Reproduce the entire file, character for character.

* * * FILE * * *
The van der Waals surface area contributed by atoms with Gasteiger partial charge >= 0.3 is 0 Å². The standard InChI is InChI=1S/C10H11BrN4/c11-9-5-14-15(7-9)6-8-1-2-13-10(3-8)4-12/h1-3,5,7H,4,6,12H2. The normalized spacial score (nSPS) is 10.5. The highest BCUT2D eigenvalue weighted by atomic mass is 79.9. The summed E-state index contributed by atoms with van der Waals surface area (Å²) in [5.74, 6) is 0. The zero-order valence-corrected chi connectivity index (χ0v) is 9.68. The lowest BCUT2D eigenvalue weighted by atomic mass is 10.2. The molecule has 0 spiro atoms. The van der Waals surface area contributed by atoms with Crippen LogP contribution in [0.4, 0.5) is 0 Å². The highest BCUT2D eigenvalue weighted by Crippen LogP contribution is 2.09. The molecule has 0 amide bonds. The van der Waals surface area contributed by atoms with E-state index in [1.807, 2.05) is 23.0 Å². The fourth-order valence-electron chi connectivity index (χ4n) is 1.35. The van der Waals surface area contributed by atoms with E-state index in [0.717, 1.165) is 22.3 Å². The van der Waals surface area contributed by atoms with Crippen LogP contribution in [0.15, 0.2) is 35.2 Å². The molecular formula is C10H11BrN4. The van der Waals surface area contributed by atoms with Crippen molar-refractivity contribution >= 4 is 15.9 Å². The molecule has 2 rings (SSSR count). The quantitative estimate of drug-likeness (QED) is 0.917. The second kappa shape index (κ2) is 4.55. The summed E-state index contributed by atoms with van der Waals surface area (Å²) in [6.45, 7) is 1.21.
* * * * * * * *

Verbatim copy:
The van der Waals surface area contributed by atoms with Gasteiger partial charge >= 0.3 is 0 Å². The standard InChI is InChI=1S/C10H11BrN4/c11-9-5-14-15(7-9)6-8-1-2-13-10(3-8)4-12/h1-3,5,7H,4,6,12H2. The normalized spacial score (nSPS) is 10.5. The highest BCUT2D eigenvalue weighted by atomic mass is 79.9. The summed E-state index contributed by atoms with van der Waals surface area (Å²) in [5.74, 6) is 0. The zero-order valence-corrected chi connectivity index (χ0v) is 9.68. The lowest BCUT2D eigenvalue weighted by atomic mass is 10.2. The molecule has 0 spiro atoms. The van der Waals surface area contributed by atoms with Crippen LogP contribution in [0.4, 0.5) is 0 Å². The highest BCUT2D eigenvalue weighted by Crippen LogP contribution is 2.09. The molecule has 0 amide bonds. The van der Waals surface area contributed by atoms with E-state index in [1.807, 2.05) is 23.0 Å². The fourth-order valence-electron chi connectivity index (χ4n) is 1.35. The van der Waals surface area contributed by atoms with E-state index in [0.717, 1.165) is 22.3 Å². The van der Waals surface area contributed by atoms with Crippen LogP contribution in [0.15, 0.2) is 35.2 Å². The molecular formula is C10H11BrN4. The van der Waals surface area contributed by atoms with Crippen molar-refractivity contribution >= 4 is 15.9 Å². The molecule has 2 rings (SSSR count). The quantitative estimate of drug-likeness (QED) is 0.917. The second kappa shape index (κ2) is 4.55. The summed E-state index contributed by atoms with van der Waals surface area (Å²) in [6.45, 7) is 1.21.